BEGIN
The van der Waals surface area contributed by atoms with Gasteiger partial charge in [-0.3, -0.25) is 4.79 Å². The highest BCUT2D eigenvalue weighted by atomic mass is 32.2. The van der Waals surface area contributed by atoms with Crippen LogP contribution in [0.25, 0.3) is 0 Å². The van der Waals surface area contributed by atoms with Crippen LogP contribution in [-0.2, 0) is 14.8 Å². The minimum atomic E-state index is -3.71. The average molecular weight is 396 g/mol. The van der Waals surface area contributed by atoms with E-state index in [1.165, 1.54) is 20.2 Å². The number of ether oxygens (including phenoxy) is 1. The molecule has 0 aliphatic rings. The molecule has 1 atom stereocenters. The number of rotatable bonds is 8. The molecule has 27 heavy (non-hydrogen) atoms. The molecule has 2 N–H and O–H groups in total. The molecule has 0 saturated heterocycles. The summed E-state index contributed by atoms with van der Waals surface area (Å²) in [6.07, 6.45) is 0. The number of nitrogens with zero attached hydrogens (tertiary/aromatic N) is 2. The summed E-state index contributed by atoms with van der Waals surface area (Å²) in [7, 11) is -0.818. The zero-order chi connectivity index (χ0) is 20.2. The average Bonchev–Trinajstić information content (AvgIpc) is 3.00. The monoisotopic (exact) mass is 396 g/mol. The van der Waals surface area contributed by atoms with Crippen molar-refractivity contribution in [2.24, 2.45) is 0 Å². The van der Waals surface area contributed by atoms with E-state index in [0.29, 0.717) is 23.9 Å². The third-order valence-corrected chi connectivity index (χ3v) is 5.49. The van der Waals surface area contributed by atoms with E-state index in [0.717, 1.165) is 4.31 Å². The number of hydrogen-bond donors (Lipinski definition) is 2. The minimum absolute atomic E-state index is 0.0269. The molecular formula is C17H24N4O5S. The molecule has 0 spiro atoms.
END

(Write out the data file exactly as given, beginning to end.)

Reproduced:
The van der Waals surface area contributed by atoms with Gasteiger partial charge in [-0.3, -0.25) is 4.79 Å². The highest BCUT2D eigenvalue weighted by atomic mass is 32.2. The van der Waals surface area contributed by atoms with Crippen LogP contribution in [0.25, 0.3) is 0 Å². The van der Waals surface area contributed by atoms with Crippen LogP contribution in [-0.2, 0) is 14.8 Å². The minimum atomic E-state index is -3.71. The average molecular weight is 396 g/mol. The van der Waals surface area contributed by atoms with E-state index in [1.165, 1.54) is 20.2 Å². The number of ether oxygens (including phenoxy) is 1. The molecule has 0 aliphatic rings. The molecule has 1 atom stereocenters. The number of rotatable bonds is 8. The molecule has 27 heavy (non-hydrogen) atoms. The molecule has 2 N–H and O–H groups in total. The molecule has 0 saturated heterocycles. The summed E-state index contributed by atoms with van der Waals surface area (Å²) in [6.07, 6.45) is 0. The number of nitrogens with zero attached hydrogens (tertiary/aromatic N) is 2. The summed E-state index contributed by atoms with van der Waals surface area (Å²) in [7, 11) is -0.818. The zero-order chi connectivity index (χ0) is 20.2. The average Bonchev–Trinajstić information content (AvgIpc) is 3.00. The monoisotopic (exact) mass is 396 g/mol. The van der Waals surface area contributed by atoms with Crippen molar-refractivity contribution in [2.24, 2.45) is 0 Å². The van der Waals surface area contributed by atoms with E-state index in [0.29, 0.717) is 23.9 Å². The third-order valence-corrected chi connectivity index (χ3v) is 5.49. The van der Waals surface area contributed by atoms with E-state index in [0.717, 1.165) is 4.31 Å². The number of hydrogen-bond donors (Lipinski definition) is 2. The minimum absolute atomic E-state index is 0.0269. The molecular formula is C17H24N4O5S. The molecule has 0 spiro atoms.